Among 20 analyzed skin biopsies, R. conorii subsp conorii was detected in only one patient while R. conorii subsp israelensis was detected in three patients. For two patients with Israeli spotted fever (ISF), epidemiologic and clinical characteristics were previously reported . In ticks also, R. conorii subsp israelensis was more frequently detected than R. conorii subsp conorii. Contrary to the previously adopted hypothesis, that MSF caused by R. conorii subsp conorii is the most common rickettsioses in Tunisia, in our study R. conorii subsp israelensis was the most frequent agent detected in both humans and ticks. This could suggest that cases of ISF occurring during 2009 are epidemic. In fact, the phylogenetic tree showed that human and tick isolates were genetically homogenous despite the differences in location of their original isolation (Table 1). Moreover, ISF isolates were grouped in a separate cluster and presented a new MST genotype. The obtained genotype showed a genetic diversity with the single ISF strain included in the study of Fournier et al.. The two genotypes differed in two spacers. As previously reported , one of our patients (P75) was suspected to be infected in Libya, suggesting the occurrence of the new genotype in other North African countries. Nevertheless, no ISF strain has been reported until now from neighboring countries. Further investigations are needed to define the distribution of this species and its genotypes in North Africa. Previously, we speculated that strains circulating in Libya could be more invasive since the patient (P75) presented a more severe disease. Boillat et al. also reported a case of a severe form of ISF with a fatal outcome of a patient suspected to be infected in Libya . However, the strain detected in patient P75 was genetically homogenous to the other strains. Furthermore, in Portugal, Vitorino et al. found no correlation between virulence of ISF strains and the dksA-xerC profile .
R. conorii subsp conorii strains detected in a skin biopsy and a tick clustered together suggesting the circulation of this strain between humans and vectors. This strain presented a new rpmE-tRNAfMet genotype and thus a new MST genotype, different from that previously reported in Tunisia . In fact, Wenjun et al. studied the phylogenetic position of 61 R. conorii subsp conorii isolates, and reported MST genotype 3 in many Mediterranean regions (Algeria, Tunisia, Spain and France). In this study, seven genotypes among 22 skin biopsies were identified, revealing heterogeneity in circulating species in Algeria . Our findings emphasize the distribution of varying genotypes of R. conorii in North Africa.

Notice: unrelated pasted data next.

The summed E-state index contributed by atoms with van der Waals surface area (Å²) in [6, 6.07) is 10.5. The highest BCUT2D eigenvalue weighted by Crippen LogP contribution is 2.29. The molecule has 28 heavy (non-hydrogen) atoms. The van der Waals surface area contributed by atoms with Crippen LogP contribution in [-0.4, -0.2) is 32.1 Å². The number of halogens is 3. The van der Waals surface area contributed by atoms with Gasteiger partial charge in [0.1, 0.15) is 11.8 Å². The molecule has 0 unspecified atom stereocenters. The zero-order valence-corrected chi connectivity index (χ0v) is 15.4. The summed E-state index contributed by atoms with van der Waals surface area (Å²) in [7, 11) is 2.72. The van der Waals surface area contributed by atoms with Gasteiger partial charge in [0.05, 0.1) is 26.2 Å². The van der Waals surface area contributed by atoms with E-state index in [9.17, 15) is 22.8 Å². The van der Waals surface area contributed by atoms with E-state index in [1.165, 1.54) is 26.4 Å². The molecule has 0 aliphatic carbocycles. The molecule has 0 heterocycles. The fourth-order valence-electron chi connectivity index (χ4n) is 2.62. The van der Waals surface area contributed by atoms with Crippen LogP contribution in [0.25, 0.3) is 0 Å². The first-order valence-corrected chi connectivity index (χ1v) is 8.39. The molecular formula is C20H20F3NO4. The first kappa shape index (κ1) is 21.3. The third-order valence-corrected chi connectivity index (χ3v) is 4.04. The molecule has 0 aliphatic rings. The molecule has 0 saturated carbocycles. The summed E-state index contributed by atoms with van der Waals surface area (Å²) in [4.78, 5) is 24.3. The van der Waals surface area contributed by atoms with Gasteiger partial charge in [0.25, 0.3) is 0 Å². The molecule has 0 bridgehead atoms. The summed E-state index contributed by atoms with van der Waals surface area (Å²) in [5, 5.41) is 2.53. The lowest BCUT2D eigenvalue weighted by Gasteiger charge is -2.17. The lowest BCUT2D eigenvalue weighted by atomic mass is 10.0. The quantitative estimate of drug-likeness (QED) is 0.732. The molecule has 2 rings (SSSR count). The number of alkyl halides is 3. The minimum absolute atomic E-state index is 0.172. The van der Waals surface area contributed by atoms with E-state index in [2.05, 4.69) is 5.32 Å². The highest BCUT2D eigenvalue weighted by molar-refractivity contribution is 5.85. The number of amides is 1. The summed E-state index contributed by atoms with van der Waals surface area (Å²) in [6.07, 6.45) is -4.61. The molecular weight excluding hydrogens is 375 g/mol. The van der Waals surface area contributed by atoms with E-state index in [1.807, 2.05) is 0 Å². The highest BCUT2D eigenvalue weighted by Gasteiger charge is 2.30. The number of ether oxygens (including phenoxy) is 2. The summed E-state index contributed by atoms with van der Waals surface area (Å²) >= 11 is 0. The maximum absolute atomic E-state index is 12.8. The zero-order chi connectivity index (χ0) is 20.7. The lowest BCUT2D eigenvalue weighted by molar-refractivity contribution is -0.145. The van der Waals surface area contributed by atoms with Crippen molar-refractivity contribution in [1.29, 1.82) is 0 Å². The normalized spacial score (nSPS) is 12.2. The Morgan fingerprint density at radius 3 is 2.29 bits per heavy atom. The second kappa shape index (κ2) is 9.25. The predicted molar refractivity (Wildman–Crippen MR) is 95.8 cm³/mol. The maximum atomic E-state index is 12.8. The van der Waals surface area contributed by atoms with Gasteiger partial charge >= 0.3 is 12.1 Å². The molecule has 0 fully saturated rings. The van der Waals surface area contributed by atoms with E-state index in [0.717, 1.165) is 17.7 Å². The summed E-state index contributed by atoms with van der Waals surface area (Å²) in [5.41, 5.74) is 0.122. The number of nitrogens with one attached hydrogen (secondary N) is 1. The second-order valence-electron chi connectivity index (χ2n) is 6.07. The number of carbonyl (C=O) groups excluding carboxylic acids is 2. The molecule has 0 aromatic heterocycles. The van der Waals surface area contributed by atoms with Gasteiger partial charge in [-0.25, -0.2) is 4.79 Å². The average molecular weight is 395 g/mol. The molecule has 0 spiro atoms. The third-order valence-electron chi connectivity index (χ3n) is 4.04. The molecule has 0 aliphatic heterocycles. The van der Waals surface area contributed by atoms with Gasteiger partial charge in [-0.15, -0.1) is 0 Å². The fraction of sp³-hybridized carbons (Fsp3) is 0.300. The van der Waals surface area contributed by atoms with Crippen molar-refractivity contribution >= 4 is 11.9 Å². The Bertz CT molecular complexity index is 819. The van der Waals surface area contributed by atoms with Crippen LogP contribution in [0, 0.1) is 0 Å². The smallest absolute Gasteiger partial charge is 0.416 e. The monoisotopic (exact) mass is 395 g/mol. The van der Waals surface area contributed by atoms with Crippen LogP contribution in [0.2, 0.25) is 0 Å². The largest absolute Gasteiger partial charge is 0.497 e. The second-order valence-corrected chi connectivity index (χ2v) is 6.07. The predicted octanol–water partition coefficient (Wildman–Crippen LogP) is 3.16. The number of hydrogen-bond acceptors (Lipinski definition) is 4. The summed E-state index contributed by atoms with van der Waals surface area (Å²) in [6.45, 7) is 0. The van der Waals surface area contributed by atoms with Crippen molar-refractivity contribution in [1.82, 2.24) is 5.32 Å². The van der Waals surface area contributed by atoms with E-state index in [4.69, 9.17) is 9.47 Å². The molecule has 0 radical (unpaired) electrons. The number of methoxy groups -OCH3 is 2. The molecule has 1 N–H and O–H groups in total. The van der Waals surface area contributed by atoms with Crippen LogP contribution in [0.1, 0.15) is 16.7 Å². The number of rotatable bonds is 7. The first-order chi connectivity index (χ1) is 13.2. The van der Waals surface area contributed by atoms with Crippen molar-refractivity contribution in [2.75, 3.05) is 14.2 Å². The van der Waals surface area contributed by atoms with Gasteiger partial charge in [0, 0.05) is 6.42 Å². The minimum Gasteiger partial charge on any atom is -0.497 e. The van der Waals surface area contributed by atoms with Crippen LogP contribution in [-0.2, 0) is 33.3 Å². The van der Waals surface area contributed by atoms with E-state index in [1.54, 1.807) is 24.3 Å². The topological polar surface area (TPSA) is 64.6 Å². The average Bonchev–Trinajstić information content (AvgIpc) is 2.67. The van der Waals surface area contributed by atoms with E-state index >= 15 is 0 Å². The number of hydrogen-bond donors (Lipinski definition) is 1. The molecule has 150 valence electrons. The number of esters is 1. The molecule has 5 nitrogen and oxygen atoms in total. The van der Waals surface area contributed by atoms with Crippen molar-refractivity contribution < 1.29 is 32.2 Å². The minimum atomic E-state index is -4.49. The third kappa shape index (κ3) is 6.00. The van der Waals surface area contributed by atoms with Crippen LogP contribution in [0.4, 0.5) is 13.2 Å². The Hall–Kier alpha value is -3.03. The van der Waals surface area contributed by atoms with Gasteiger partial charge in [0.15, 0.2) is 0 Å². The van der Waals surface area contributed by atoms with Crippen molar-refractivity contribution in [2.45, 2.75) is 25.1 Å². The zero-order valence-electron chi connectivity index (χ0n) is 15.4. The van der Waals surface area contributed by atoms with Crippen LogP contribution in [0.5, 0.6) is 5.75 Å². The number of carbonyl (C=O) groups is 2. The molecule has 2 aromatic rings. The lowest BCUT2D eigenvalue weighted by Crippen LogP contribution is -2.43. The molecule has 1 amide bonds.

Infections caused by a variety of Rickettsia species have been previously described in Tunisia. R. felis, was diagnosed in many human cases by serology from our region and from the centre of Tunisia [5, 6]. In our work, the DNA of the bacteria was detected in a flea. The strain found was similar to wild type (URRWXCa12) for two spacers. However, amplification of the spacer rpmE-tRNAfMet failed. This could be explained by the direct amplification from specimens without culturing strains. Similarly to other north African countries (Morocco and Algeria) [31, 32], R. massiliae was detected by PCR in Rhipicephalus sanguineus in Tunisia. This species was recently found in ticks analyzed by reverse line blot Assay . MST genotypes of our strains were genetically homogenous with the R. massiliae AZT80 strain. This strain was first described in Spain as Rickettsia massiliae strain Bar29  then in Arizona , which suggests its ubiquity.